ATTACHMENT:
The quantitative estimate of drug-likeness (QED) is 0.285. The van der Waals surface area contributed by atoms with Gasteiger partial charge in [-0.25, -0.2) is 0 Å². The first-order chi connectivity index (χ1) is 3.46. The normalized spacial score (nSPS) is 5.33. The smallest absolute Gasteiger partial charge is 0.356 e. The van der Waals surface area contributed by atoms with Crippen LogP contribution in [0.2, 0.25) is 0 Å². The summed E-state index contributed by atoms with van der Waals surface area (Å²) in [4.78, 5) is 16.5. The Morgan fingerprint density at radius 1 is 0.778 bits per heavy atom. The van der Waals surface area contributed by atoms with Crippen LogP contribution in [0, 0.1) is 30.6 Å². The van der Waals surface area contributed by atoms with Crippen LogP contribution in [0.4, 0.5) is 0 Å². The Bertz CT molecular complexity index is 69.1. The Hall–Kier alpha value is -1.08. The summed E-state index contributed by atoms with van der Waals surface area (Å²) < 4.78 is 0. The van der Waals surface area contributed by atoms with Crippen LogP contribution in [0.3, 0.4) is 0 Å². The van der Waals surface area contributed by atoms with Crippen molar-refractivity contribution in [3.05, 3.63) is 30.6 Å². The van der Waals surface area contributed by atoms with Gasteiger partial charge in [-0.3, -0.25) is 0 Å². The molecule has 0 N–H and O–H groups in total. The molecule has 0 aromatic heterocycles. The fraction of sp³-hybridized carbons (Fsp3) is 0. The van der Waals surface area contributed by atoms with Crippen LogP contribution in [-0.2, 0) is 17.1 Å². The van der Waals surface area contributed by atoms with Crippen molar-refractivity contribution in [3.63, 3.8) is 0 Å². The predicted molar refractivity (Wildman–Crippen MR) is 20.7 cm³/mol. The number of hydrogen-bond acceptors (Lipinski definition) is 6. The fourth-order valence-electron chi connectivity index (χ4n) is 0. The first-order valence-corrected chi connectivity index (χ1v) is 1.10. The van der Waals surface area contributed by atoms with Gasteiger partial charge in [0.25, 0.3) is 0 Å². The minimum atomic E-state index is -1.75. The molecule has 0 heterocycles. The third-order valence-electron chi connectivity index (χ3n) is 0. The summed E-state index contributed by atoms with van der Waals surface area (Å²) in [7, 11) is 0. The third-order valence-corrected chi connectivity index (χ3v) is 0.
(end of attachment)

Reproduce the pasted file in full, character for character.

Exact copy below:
The quantitative estimate of drug-likeness (QED) is 0.285. The van der Waals surface area contributed by atoms with Gasteiger partial charge in [-0.25, -0.2) is 0 Å². The first-order chi connectivity index (χ1) is 3.46. The normalized spacial score (nSPS) is 5.33. The smallest absolute Gasteiger partial charge is 0.356 e. The van der Waals surface area contributed by atoms with Crippen LogP contribution in [0.2, 0.25) is 0 Å². The summed E-state index contributed by atoms with van der Waals surface area (Å²) in [4.78, 5) is 16.5. The Morgan fingerprint density at radius 1 is 0.778 bits per heavy atom. The van der Waals surface area contributed by atoms with Crippen LogP contribution in [0, 0.1) is 30.6 Å². The van der Waals surface area contributed by atoms with Crippen LogP contribution in [0.4, 0.5) is 0 Å². The Bertz CT molecular complexity index is 69.1. The Hall–Kier alpha value is -1.08. The summed E-state index contributed by atoms with van der Waals surface area (Å²) < 4.78 is 0. The van der Waals surface area contributed by atoms with Crippen LogP contribution in [0.3, 0.4) is 0 Å². The van der Waals surface area contributed by atoms with Crippen molar-refractivity contribution in [3.05, 3.63) is 30.6 Å². The van der Waals surface area contributed by atoms with Gasteiger partial charge in [-0.3, -0.25) is 0 Å². The molecule has 0 N–H and O–H groups in total. The molecule has 0 aromatic heterocycles. The fraction of sp³-hybridized carbons (Fsp3) is 0. The van der Waals surface area contributed by atoms with Crippen LogP contribution in [-0.2, 0) is 17.1 Å². The van der Waals surface area contributed by atoms with Crippen molar-refractivity contribution in [3.63, 3.8) is 0 Å². The predicted molar refractivity (Wildman–Crippen MR) is 20.7 cm³/mol. The number of hydrogen-bond acceptors (Lipinski definition) is 6. The fourth-order valence-electron chi connectivity index (χ4n) is 0. The first-order valence-corrected chi connectivity index (χ1v) is 1.10. The van der Waals surface area contributed by atoms with Gasteiger partial charge in [0.25, 0.3) is 0 Å². The minimum atomic E-state index is -1.75. The molecule has 0 heterocycles. The third-order valence-electron chi connectivity index (χ3n) is 0. The summed E-state index contributed by atoms with van der Waals surface area (Å²) in [7, 11) is 0. The third-order valence-corrected chi connectivity index (χ3v) is 0.